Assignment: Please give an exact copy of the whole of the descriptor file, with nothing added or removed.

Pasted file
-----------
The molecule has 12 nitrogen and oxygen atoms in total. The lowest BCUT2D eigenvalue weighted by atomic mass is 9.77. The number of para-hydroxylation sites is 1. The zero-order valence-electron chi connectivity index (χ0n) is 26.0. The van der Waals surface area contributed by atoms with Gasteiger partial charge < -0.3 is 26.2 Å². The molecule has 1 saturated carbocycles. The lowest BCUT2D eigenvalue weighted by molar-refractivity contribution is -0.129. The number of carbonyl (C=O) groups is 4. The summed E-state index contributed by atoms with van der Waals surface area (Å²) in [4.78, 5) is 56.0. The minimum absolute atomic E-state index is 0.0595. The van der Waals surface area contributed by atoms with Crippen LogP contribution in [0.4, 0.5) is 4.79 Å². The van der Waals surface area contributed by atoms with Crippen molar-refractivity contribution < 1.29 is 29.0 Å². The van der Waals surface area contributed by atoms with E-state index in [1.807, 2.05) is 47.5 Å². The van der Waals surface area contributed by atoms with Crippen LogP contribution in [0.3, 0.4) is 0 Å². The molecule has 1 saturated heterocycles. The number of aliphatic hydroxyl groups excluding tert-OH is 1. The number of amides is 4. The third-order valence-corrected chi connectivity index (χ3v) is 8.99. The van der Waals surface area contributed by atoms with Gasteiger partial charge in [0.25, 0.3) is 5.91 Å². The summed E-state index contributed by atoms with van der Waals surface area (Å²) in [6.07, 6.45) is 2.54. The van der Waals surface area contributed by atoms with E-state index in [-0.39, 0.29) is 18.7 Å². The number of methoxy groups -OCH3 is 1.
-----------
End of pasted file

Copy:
The molecule has 12 nitrogen and oxygen atoms in total. The lowest BCUT2D eigenvalue weighted by atomic mass is 9.77. The number of para-hydroxylation sites is 1. The zero-order valence-electron chi connectivity index (χ0n) is 26.0. The van der Waals surface area contributed by atoms with Gasteiger partial charge < -0.3 is 26.2 Å². The molecule has 1 saturated carbocycles. The lowest BCUT2D eigenvalue weighted by molar-refractivity contribution is -0.129. The number of carbonyl (C=O) groups is 4. The summed E-state index contributed by atoms with van der Waals surface area (Å²) in [4.78, 5) is 56.0. The minimum absolute atomic E-state index is 0.0595. The van der Waals surface area contributed by atoms with Crippen LogP contribution in [0.4, 0.5) is 4.79 Å². The van der Waals surface area contributed by atoms with Crippen molar-refractivity contribution < 1.29 is 29.0 Å². The van der Waals surface area contributed by atoms with E-state index in [1.807, 2.05) is 47.5 Å². The van der Waals surface area contributed by atoms with Crippen LogP contribution in [0.3, 0.4) is 0 Å². The molecule has 1 saturated heterocycles. The number of aliphatic hydroxyl groups excluding tert-OH is 1. The number of amides is 4. The third-order valence-corrected chi connectivity index (χ3v) is 8.99. The van der Waals surface area contributed by atoms with Gasteiger partial charge in [0.25, 0.3) is 5.91 Å². The summed E-state index contributed by atoms with van der Waals surface area (Å²) in [6.07, 6.45) is 2.54. The van der Waals surface area contributed by atoms with E-state index in [-0.39, 0.29) is 18.7 Å². The number of methoxy groups -OCH3 is 1.